Cruising sailors are rallying together to help the South Pacific island nations left devastated by Cyclone Pam.
The category five storm hit Vanuatu and the Solomon Islands on 14 March, bringing wind gusts of up to 300km/h (185mph), torrential rain and leaving death and destruction behind.
In Vanuatu, the emergency triggered international aid, and many planes have been arriving with supplies. Temotu, the easternmost province of the Solomon Islands, has been as badly affected as Vanuatu, but its smaller population has not triggered an international aid effort, leaving them with little help.
Randall Donofrio described via the Bluewater Cruisers Association what it was like to weather Cyclone Pam: ‘Nothing prepares you for 130 knots of sustained winds for a few hours.
‘The wind skipped through the “shrieking” phase and went to the “moaning” very quickly, but we were so exhausted we actually slept for some time. The devastation we awakened to was mind-boggling.’
He added: ‘The clearing effort started immediately, and when we got to the harbour we found about 90% of the moored fleet either damaged, sunk, semi-submerged or tossed up on shore like toy boats.
‘One 90ft steel dive boat had cut a swathe through the moored boats, sinking some, holing others and breaking moorings. Derelict vessels had broken their lines and holed other boats.’
He encouraged yachtsmen to visit Vanuatu, and added: ‘The country needs yachties like never before.’
The World Cruising Club (WCC) Vanuatu Cyclone Relief Fund has now passed the $25,000 mark, and donations are ongoing.
The first $5,000 has been distributed to the owner of Yachting World Port Vila to directly assist their 52 staff to rebuild family homes, and provide shelter and safe water to drink.
Ocean Cruising Club (OCC) member Tom Partridge of yacht Adina (www.yachtadina.co.uk) visited Yachting World marina on 23 March and said:
‘The fuel dock is up and running again, and they are now open for business with power and water back on.
‘The daily sound in Port Vila is one of chainsaws, and there is the smell of wood fire smoke everywhere.
‘The people here are trying to get on with life: they never ask for help, but the truth is each person we ask says they have lost their homes, and the situation is getting worse as crops were washed away and people are homeless and hungry.
‘All around is a fear that visitors won’t return to Vanuatu, yet as you know this is a beautiful place with the friendliest people.’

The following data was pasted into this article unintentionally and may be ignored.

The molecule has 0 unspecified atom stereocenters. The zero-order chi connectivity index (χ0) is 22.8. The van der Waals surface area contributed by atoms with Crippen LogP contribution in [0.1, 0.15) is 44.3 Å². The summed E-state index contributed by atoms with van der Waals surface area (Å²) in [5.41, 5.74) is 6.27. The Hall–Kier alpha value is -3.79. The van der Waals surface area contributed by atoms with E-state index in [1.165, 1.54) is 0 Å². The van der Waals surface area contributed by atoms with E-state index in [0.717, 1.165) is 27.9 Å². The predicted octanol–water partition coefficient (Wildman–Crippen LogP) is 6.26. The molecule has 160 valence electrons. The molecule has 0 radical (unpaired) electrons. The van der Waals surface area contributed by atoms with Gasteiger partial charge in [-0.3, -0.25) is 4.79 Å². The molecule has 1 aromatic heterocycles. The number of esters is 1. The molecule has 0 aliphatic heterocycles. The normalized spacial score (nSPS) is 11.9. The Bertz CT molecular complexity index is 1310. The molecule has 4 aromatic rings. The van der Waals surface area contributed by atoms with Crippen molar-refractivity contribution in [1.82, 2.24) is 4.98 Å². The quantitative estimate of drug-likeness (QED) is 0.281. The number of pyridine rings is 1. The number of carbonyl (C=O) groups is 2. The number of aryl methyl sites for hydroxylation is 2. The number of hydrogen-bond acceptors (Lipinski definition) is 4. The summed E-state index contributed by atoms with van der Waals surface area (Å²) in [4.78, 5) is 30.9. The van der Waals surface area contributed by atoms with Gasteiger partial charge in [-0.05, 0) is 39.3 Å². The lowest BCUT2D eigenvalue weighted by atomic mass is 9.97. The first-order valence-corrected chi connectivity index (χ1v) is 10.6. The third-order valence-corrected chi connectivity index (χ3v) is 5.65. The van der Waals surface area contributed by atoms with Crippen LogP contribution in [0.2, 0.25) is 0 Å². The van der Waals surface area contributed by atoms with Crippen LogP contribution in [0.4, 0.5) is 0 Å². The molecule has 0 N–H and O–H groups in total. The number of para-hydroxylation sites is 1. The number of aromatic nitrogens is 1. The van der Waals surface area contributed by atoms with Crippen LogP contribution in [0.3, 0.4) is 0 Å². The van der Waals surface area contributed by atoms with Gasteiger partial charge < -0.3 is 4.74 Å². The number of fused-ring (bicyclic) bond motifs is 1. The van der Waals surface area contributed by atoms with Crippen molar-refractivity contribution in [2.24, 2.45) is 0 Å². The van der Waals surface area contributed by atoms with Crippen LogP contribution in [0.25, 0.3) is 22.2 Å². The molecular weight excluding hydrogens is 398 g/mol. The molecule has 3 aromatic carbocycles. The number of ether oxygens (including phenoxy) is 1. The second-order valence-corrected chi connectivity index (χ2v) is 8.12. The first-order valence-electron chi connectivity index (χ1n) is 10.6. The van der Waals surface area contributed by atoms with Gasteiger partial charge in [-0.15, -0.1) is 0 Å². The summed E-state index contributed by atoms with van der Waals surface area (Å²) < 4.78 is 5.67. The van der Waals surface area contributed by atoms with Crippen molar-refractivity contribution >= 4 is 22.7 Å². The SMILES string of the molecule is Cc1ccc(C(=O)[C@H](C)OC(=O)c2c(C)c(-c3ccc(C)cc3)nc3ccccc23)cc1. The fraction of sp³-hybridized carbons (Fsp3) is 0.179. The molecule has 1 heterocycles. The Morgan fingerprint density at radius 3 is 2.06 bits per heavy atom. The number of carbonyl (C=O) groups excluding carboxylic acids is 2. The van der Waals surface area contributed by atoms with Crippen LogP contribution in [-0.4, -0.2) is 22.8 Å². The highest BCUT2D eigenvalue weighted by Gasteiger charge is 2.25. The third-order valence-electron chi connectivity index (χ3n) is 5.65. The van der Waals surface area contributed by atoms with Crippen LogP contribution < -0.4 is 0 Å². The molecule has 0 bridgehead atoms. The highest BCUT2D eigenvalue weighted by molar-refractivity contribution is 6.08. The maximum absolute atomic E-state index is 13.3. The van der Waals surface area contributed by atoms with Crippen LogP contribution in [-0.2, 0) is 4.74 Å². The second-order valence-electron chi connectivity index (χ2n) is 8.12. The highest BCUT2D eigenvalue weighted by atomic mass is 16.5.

Tom and his partner Susie were in New Zealand when Cyclone Pam struck: Adina was undamaged, having been tied down in a cradle in the Port Vila Boatyard.
They are now sailing Adina to the outer islands laden with relief supplies.
There are many international organizations helping Vanuatu. One organization, Sea Mercy, has its own sailboats and focuses on reaching the remote islands that are usually the last to receive aid.
Sea Mercy has so far sent three sailing vessels to join the disaster relief and recovery efforts in Vanuatu, providing aid packages to remote islands, with more vessels en route.
How you can help:
- To donate to the Oceans Watch efforts, visit: http://po.st/OceansWatch
- To support the Sea Mercy work, visit: http://po.st/seamercy
- Local charity ProMedical www.promedical.com.vu
- Follow the sailors’ updates on the OCC Forum: http://po.st/OCC
Charity founder Richard Hackett said: ‘It is still chaotic as the local and international aid organisations try to coordinate all the non- governmental organisations and international aid assistance to those in need.
‘We hope to relieve the concern for the remote islands and citizens that have not received a great deal of aid attention due to a lack of delivery vessels.’
The National Disaster Management Office has confirmed 11 fatalities in Tafea and Shefa Province, including five in Tanna Island. There are 3,300 people sheltering in 37 evacuation centres.
On 15 March, Vanuatu’s president appealed for international support in the light of the nation’s ‘unprecedented damages’.
Chris Bone of Oceans Watch said: ‘We shall have three project yachts headed from New Zealand in May and another later in the season. In addition we have support yachts travelling from Australia and Fiji.’
He added: ‘We are working closely with communities hit by the cyclone in Temotu. We have a volunteer there now with a range of chainsaw equipment clearing fallen and dangerous trees.
‘Bigger trees are being milled to provide timber for rebuilding. We have employed a local liaison person to ensure our help is appropriately utilised. Our yacht teams are focusing on longer- term recovery and will be resupplying clinics and first aid posts.’
Tourism will play a vital role in the economic recovery of Vanuatu, and the World Atlantic Rally for Cruisers (ARC) fleet is committed to visit in July.
For cruisers planning to independently visit the islands, the Medical Sailing Ministries will be publishing a list of items that would be helpful to take to the remote communities.